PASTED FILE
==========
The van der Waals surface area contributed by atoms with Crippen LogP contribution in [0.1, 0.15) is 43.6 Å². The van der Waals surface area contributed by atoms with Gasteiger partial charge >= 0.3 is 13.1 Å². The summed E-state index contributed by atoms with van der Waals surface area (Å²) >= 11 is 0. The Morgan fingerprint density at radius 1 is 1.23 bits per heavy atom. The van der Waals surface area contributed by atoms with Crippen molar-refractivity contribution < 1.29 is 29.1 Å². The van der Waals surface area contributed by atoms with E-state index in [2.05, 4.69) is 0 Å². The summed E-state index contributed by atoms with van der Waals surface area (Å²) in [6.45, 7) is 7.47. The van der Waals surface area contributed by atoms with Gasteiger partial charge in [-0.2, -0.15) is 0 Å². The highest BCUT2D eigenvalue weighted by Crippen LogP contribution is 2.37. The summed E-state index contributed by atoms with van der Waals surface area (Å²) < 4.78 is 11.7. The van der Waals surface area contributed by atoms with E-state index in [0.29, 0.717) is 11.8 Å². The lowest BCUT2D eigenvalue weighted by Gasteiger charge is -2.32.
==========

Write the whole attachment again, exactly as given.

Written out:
The van der Waals surface area contributed by atoms with Crippen LogP contribution in [0.1, 0.15) is 43.6 Å². The van der Waals surface area contributed by atoms with Gasteiger partial charge >= 0.3 is 13.1 Å². The summed E-state index contributed by atoms with van der Waals surface area (Å²) >= 11 is 0. The Morgan fingerprint density at radius 1 is 1.23 bits per heavy atom. The van der Waals surface area contributed by atoms with Crippen molar-refractivity contribution < 1.29 is 29.1 Å². The van der Waals surface area contributed by atoms with E-state index in [2.05, 4.69) is 0 Å². The summed E-state index contributed by atoms with van der Waals surface area (Å²) in [6.45, 7) is 7.47. The van der Waals surface area contributed by atoms with Gasteiger partial charge in [-0.2, -0.15) is 0 Å². The highest BCUT2D eigenvalue weighted by Crippen LogP contribution is 2.37. The summed E-state index contributed by atoms with van der Waals surface area (Å²) < 4.78 is 11.7. The van der Waals surface area contributed by atoms with E-state index in [0.29, 0.717) is 11.8 Å². The lowest BCUT2D eigenvalue weighted by Gasteiger charge is -2.32.